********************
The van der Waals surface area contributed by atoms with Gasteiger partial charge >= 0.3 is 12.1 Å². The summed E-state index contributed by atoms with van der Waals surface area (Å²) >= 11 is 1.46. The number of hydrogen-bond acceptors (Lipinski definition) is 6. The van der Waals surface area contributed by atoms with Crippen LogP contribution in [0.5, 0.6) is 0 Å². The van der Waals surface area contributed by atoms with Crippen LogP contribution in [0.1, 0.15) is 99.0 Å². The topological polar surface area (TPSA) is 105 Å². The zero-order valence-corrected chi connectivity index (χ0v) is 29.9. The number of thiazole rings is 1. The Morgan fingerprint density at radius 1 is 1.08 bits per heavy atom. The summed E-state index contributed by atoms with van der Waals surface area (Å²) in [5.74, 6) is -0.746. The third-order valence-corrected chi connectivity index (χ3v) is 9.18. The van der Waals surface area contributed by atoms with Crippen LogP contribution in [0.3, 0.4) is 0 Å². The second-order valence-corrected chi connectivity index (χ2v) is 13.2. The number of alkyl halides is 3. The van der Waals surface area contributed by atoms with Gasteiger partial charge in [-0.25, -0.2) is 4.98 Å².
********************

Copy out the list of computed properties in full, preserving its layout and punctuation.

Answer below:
The van der Waals surface area contributed by atoms with Gasteiger partial charge >= 0.3 is 12.1 Å². The summed E-state index contributed by atoms with van der Waals surface area (Å²) >= 11 is 1.46. The number of hydrogen-bond acceptors (Lipinski definition) is 6. The van der Waals surface area contributed by atoms with Crippen LogP contribution in [0.5, 0.6) is 0 Å². The van der Waals surface area contributed by atoms with Crippen LogP contribution in [0.1, 0.15) is 99.0 Å². The topological polar surface area (TPSA) is 105 Å². The zero-order valence-corrected chi connectivity index (χ0v) is 29.9. The number of thiazole rings is 1. The Morgan fingerprint density at radius 1 is 1.08 bits per heavy atom. The summed E-state index contributed by atoms with van der Waals surface area (Å²) in [5.74, 6) is -0.746. The third-order valence-corrected chi connectivity index (χ3v) is 9.18. The van der Waals surface area contributed by atoms with Crippen LogP contribution in [0.3, 0.4) is 0 Å². The second-order valence-corrected chi connectivity index (χ2v) is 13.2. The number of alkyl halides is 3. The van der Waals surface area contributed by atoms with Gasteiger partial charge in [-0.25, -0.2) is 4.98 Å².